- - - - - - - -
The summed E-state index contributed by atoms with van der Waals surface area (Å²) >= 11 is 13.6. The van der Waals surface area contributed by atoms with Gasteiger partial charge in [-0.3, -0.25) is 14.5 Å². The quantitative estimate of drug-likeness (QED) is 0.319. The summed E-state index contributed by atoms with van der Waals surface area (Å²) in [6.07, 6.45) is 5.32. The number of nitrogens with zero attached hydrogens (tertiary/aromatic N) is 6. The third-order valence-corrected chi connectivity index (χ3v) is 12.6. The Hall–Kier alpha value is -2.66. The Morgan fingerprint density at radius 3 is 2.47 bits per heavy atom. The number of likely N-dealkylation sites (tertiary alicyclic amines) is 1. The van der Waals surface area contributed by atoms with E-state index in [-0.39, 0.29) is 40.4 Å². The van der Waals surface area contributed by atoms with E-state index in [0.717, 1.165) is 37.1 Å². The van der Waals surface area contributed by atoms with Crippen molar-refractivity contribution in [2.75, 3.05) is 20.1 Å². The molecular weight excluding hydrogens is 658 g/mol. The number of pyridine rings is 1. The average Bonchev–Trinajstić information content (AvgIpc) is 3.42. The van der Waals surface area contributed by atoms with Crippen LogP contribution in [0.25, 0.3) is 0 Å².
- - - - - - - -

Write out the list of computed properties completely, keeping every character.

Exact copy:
The summed E-state index contributed by atoms with van der Waals surface area (Å²) >= 11 is 13.6. The van der Waals surface area contributed by atoms with Gasteiger partial charge in [-0.3, -0.25) is 14.5 Å². The quantitative estimate of drug-likeness (QED) is 0.319. The summed E-state index contributed by atoms with van der Waals surface area (Å²) in [6.07, 6.45) is 5.32. The number of nitrogens with zero attached hydrogens (tertiary/aromatic N) is 6. The third-order valence-corrected chi connectivity index (χ3v) is 12.6. The Hall–Kier alpha value is -2.66. The Morgan fingerprint density at radius 3 is 2.47 bits per heavy atom. The number of likely N-dealkylation sites (tertiary alicyclic amines) is 1. The van der Waals surface area contributed by atoms with E-state index in [-0.39, 0.29) is 40.4 Å². The van der Waals surface area contributed by atoms with E-state index in [0.717, 1.165) is 37.1 Å². The van der Waals surface area contributed by atoms with Crippen molar-refractivity contribution in [2.75, 3.05) is 20.1 Å². The molecular weight excluding hydrogens is 658 g/mol. The number of pyridine rings is 1. The average Bonchev–Trinajstić information content (AvgIpc) is 3.42. The van der Waals surface area contributed by atoms with Crippen LogP contribution in [0.25, 0.3) is 0 Å².